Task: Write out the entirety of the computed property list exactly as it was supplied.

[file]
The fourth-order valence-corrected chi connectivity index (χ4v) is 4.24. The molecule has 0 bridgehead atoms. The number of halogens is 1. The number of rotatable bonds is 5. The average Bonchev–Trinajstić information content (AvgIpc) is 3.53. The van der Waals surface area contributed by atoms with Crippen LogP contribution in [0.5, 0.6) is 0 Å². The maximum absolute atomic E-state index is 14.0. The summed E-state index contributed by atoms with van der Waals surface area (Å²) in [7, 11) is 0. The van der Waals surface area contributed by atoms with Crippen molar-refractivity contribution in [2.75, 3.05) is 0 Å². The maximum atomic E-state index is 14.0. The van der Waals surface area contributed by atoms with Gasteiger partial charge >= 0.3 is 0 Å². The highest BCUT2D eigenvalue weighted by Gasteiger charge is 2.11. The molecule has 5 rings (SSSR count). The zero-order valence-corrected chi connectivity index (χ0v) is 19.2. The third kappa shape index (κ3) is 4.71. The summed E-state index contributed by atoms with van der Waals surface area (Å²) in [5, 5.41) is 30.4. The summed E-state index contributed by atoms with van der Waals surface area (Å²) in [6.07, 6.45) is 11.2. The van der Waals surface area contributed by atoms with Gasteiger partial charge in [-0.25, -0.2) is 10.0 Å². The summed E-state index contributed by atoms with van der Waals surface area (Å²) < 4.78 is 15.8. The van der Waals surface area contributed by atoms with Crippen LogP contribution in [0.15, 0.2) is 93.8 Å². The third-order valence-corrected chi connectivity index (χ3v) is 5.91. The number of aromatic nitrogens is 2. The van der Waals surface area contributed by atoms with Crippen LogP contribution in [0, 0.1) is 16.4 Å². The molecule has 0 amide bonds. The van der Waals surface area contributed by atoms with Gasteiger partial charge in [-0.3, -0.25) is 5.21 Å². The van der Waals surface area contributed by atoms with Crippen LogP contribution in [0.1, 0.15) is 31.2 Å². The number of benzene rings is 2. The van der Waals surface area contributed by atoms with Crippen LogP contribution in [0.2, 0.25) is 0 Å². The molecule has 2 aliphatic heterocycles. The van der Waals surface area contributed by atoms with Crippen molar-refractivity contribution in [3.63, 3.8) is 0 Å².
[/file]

The fourth-order valence-corrected chi connectivity index (χ4v) is 4.24. The molecule has 0 bridgehead atoms. The number of halogens is 1. The number of rotatable bonds is 5. The average Bonchev–Trinajstić information content (AvgIpc) is 3.53. The van der Waals surface area contributed by atoms with Crippen LogP contribution in [0.5, 0.6) is 0 Å². The maximum absolute atomic E-state index is 14.0. The summed E-state index contributed by atoms with van der Waals surface area (Å²) in [7, 11) is 0. The van der Waals surface area contributed by atoms with Crippen molar-refractivity contribution in [2.75, 3.05) is 0 Å². The maximum atomic E-state index is 14.0. The van der Waals surface area contributed by atoms with Gasteiger partial charge >= 0.3 is 0 Å². The highest BCUT2D eigenvalue weighted by Gasteiger charge is 2.11. The molecule has 5 rings (SSSR count). The zero-order valence-corrected chi connectivity index (χ0v) is 19.2. The third kappa shape index (κ3) is 4.71. The summed E-state index contributed by atoms with van der Waals surface area (Å²) in [5, 5.41) is 30.4. The summed E-state index contributed by atoms with van der Waals surface area (Å²) in [6.07, 6.45) is 11.2. The van der Waals surface area contributed by atoms with Gasteiger partial charge in [-0.25, -0.2) is 10.0 Å². The summed E-state index contributed by atoms with van der Waals surface area (Å²) < 4.78 is 15.8. The van der Waals surface area contributed by atoms with Crippen LogP contribution in [0.15, 0.2) is 93.8 Å². The third-order valence-corrected chi connectivity index (χ3v) is 5.91. The number of aromatic nitrogens is 2. The van der Waals surface area contributed by atoms with Crippen LogP contribution in [0, 0.1) is 16.4 Å². The molecule has 0 amide bonds. The van der Waals surface area contributed by atoms with Gasteiger partial charge in [-0.3, -0.25) is 5.21 Å². The van der Waals surface area contributed by atoms with Crippen LogP contribution in [0.1, 0.15) is 31.2 Å². The number of benzene rings is 2. The van der Waals surface area contributed by atoms with Crippen LogP contribution in [0.2, 0.25) is 0 Å². The molecule has 2 aliphatic heterocycles. The van der Waals surface area contributed by atoms with Crippen molar-refractivity contribution in [3.63, 3.8) is 0 Å².